Noel Cabangon, a Filipino singer, songwriter, and activist, wrote the song Men Move for the Philippine Commission of Women (PCW). The song asks men everywhere to “bring all violence against women to an end.” This song was adopted by the UN Secretary-General’s UNiTE to End Violence Against Women campaign and has since been translated and recorded for a music video. In March of 2012, Cabangon participated in the Asia-Pacific regional event for International Women’s Day. The focus of this event was young people’s activism to end violence against women and girls.
Artiste Against VAW 12: Pete Ahonen – United States Of America
Pete Ahonen is a California-based Folk-Rock/Alt artiste who joined The Pixel Project’s Music For Pixels campaign‘s 16 For 16 digital EP after writing the song A Day Will Come. Ahonen says: “I was watching a documentary about human trafficking and one of the stories in particular really got to me. Basically a woman was kidnapped and sold into sexual slavery. When the authorities had presumed her dead, her husband didn’t give up and continued searching for her. He finally rescued her after 7 years, and all the obstacles and personal hell she had to face in the aftermath were both humbling and inspiring. ‘A Day Will Come’ was inspired by her story.”
Salome Korkotashivili recently composed the music and lyrics for, and performed in, a music video produced as part of the UN Women project, “SHIELD – Enhancing Prevention and Response to Domestic Violence in Georgia.” The video is aired frequently on public broadcast channels to raise awareness about domestic violence, promote a newly established domestic violence hotline, and publicise the existence of two new shelters. In the song, Korkotashvili encourages women to leave abusive relationships and to reach out for health and safety.
Sarah Carpio is a Mexican independent singer/songwriter and human rights campaigner who focuses on helping raise awareness about human trafficking and VAW. Carpio has performed various concerts for the Global Freedom Concerts initiative that raises awareness and funds to stop modern-day slavery and trafficking. She has also participated in The Pixel Project’s various music campaigns and programmes including the YouTube Cover Carnival contest, and her song Break Free, written with anti-Human Trafficking activist and poet Meg Nezaj, is featured on The Pixel Project’s 16 For 16 digital EP.
The Other People started getting involved with the movement to end VAW when they participated in and were selected as the winners of The Pixel Project’s Fall 2012 YouTube Cover Carnival contest with their cover of Kelly Clarkson’s Dark Side which will be included in The Pixel Project’s 16 For 16 digital EP. They said: “Being an all-male band, the majority of our fans are women and girls. It would hurt us deeply to know if any one of them is a victim of violence. Expressing ourselves through our music will help other males in our society understand that women need to be cared for, respected and most importantly, loved. Whether directly involved or not, everyone is affected by it in some way or the other. Violence against women can never be justified.”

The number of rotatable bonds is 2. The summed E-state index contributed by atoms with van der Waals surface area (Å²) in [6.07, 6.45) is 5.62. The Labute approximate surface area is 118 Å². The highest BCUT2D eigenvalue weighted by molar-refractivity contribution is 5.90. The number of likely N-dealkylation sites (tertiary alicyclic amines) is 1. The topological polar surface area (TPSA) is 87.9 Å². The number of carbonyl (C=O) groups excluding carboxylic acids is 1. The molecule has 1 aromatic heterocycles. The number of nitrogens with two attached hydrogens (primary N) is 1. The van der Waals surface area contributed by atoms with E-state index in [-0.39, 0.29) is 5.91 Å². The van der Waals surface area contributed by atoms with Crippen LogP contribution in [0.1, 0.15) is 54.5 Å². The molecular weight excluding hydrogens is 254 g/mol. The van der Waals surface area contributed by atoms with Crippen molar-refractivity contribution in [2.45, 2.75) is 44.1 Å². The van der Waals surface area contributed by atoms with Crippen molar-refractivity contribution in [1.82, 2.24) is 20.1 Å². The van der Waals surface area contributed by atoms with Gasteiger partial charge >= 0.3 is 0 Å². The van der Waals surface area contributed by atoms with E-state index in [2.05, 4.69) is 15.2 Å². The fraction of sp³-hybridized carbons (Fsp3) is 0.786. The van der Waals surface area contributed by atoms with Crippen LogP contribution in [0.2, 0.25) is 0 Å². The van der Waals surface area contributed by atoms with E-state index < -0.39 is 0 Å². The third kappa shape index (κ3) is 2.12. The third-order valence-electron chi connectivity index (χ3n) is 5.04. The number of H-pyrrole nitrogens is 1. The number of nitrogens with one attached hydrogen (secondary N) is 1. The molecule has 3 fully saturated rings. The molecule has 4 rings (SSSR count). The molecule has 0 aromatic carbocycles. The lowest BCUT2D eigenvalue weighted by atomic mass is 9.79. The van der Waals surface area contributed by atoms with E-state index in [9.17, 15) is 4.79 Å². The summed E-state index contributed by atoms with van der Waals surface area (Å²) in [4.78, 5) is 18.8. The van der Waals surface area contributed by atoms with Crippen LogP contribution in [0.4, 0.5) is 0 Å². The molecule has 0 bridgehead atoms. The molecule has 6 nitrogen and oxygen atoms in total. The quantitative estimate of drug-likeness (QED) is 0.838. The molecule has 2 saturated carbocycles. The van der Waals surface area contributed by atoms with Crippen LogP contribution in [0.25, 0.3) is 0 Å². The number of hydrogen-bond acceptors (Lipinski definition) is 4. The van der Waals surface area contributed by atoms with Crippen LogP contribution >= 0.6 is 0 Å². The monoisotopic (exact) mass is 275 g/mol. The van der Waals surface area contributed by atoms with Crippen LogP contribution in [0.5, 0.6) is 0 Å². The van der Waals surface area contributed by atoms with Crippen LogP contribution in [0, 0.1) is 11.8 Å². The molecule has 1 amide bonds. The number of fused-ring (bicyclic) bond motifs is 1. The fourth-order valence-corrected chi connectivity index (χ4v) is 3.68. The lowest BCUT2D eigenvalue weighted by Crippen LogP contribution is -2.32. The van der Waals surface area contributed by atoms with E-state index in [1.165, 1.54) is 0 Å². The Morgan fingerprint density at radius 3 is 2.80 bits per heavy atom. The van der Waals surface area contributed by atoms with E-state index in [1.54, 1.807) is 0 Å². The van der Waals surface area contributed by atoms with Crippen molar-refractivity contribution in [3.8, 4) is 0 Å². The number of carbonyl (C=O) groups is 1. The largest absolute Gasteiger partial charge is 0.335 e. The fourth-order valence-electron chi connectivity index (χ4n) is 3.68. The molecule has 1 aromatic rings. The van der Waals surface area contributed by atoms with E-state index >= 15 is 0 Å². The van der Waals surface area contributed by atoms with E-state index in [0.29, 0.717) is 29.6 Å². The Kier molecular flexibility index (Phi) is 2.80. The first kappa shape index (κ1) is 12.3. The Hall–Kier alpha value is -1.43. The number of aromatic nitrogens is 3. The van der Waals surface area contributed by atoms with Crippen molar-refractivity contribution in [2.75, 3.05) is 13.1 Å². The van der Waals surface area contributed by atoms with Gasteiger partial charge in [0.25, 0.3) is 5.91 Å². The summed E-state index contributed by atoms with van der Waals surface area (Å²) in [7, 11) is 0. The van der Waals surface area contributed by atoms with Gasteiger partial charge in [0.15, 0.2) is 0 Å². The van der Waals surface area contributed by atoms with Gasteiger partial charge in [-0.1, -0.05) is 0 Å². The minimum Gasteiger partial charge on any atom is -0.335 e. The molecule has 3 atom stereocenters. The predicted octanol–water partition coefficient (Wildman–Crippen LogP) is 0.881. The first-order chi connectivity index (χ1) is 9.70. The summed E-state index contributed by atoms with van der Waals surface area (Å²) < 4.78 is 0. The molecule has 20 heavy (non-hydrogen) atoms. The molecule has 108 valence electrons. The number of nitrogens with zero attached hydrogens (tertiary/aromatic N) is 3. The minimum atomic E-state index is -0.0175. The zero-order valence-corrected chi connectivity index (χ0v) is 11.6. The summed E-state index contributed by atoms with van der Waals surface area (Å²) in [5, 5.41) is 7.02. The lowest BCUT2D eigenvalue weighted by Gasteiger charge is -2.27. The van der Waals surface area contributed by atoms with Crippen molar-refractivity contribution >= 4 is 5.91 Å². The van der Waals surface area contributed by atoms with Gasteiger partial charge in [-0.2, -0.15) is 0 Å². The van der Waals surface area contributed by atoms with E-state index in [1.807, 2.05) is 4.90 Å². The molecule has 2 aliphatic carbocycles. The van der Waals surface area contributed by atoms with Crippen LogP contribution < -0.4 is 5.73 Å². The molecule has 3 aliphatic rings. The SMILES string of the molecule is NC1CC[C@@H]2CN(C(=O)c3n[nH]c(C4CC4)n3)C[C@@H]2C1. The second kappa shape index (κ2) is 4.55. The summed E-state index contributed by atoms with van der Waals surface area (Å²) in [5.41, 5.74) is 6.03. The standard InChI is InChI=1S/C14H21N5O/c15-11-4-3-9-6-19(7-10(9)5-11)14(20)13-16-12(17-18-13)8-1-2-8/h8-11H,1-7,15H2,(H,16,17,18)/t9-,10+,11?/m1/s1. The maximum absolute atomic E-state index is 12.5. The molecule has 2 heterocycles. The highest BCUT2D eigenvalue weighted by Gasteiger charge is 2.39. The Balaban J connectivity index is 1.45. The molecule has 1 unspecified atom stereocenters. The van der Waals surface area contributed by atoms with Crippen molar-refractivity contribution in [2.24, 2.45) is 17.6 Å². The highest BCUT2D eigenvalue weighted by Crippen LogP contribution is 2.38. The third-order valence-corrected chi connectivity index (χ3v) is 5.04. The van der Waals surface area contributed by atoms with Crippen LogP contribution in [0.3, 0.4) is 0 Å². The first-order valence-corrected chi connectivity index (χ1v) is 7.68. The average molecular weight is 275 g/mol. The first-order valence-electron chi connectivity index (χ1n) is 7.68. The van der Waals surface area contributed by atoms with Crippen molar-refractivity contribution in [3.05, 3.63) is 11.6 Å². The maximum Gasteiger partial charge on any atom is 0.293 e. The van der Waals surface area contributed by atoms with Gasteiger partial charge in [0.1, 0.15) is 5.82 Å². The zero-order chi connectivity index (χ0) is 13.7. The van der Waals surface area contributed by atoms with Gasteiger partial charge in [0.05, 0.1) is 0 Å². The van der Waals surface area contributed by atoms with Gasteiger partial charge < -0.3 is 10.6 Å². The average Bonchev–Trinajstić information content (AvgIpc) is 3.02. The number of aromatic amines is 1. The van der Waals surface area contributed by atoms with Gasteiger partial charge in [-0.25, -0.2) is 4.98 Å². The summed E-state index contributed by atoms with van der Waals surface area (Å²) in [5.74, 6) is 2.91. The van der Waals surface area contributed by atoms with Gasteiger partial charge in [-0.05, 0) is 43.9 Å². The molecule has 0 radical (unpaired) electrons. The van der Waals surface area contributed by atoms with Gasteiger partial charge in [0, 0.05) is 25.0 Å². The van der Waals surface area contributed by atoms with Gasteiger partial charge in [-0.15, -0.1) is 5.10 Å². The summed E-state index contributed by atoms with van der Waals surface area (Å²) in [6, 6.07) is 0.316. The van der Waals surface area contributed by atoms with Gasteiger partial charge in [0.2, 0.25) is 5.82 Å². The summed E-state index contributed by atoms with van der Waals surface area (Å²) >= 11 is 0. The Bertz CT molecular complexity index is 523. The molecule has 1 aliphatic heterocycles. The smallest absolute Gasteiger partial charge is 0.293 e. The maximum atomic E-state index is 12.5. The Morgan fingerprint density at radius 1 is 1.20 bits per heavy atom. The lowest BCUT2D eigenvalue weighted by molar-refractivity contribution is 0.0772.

Tony O’Malley is a singer, songwriter and pianist with a distinguished career performing and/or recording with everyone from Martha Reeves & the Vandellas to 10CC. He was moved to use his music to support the movement to end VAW when he came to know of the abuse suffered by a friend. He said: “I became a supporter of The Pixel Project’s work after witnessing a good friend suffer the appalling consequences of domestic violence. Nicoletta was written to highlight the fact that entire families become victims of such abuse.” Nicoletta is featured on The Pixel Project’s 16 For 16 digital EP.
Give back while giving joy this Christmas:
Searching for an affordable gift that is both empowering and uplifting for someone in need of that extra encouragement and good vibes this Christmas? Check out our “16 For 16” digital EP featuring 5 songs aimed at lifting the spirits and empowering survivors of Violence Against Women worldwide via all major online music stores including iTunes, Amazon, Google Music, Spotify and many more. Prices range from US$4.95 to US$6.45 depending on region and retailer. Just click on the buttons below to be taken to the EP’s download page in your preferred online music store: